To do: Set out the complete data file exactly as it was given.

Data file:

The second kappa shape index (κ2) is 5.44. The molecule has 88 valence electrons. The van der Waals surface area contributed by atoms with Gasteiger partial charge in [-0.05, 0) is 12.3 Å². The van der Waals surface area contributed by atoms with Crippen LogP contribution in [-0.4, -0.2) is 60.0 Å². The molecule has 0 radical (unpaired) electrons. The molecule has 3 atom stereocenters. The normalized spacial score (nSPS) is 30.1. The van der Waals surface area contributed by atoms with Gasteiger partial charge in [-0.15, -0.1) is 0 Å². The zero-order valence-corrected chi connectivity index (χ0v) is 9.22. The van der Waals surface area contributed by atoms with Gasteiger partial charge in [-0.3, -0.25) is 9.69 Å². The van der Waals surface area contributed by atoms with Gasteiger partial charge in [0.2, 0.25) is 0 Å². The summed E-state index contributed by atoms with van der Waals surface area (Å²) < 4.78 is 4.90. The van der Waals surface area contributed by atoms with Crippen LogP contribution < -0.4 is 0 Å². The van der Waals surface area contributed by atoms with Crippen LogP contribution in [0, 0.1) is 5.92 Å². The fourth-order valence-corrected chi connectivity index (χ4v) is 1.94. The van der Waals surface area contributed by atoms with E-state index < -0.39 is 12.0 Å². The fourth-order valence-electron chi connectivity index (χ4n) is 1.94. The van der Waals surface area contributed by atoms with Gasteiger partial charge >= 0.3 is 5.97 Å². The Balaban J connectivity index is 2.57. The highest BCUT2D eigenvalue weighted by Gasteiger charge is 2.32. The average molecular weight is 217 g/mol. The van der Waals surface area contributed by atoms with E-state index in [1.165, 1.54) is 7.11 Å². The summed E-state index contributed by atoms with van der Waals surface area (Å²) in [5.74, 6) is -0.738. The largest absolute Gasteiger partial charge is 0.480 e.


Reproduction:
The second kappa shape index (κ2) is 5.44. The molecule has 88 valence electrons. The van der Waals surface area contributed by atoms with Gasteiger partial charge in [-0.05, 0) is 12.3 Å². The van der Waals surface area contributed by atoms with Crippen LogP contribution in [-0.4, -0.2) is 60.0 Å². The molecule has 0 radical (unpaired) electrons. The molecule has 3 atom stereocenters. The normalized spacial score (nSPS) is 30.1. The van der Waals surface area contributed by atoms with Gasteiger partial charge in [-0.15, -0.1) is 0 Å². The zero-order valence-corrected chi connectivity index (χ0v) is 9.22. The van der Waals surface area contributed by atoms with Gasteiger partial charge in [-0.3, -0.25) is 9.69 Å². The van der Waals surface area contributed by atoms with Gasteiger partial charge in [0.2, 0.25) is 0 Å². The summed E-state index contributed by atoms with van der Waals surface area (Å²) < 4.78 is 4.90. The van der Waals surface area contributed by atoms with Crippen LogP contribution < -0.4 is 0 Å². The van der Waals surface area contributed by atoms with Crippen LogP contribution in [0, 0.1) is 5.92 Å². The fourth-order valence-corrected chi connectivity index (χ4v) is 1.94. The van der Waals surface area contributed by atoms with E-state index < -0.39 is 12.0 Å². The fourth-order valence-electron chi connectivity index (χ4n) is 1.94. The van der Waals surface area contributed by atoms with Gasteiger partial charge >= 0.3 is 5.97 Å². The Balaban J connectivity index is 2.57. The highest BCUT2D eigenvalue weighted by Gasteiger charge is 2.32. The average molecular weight is 217 g/mol. The van der Waals surface area contributed by atoms with E-state index in [1.165, 1.54) is 7.11 Å². The summed E-state index contributed by atoms with van der Waals surface area (Å²) in [5.74, 6) is -0.738. The largest absolute Gasteiger partial charge is 0.480 e.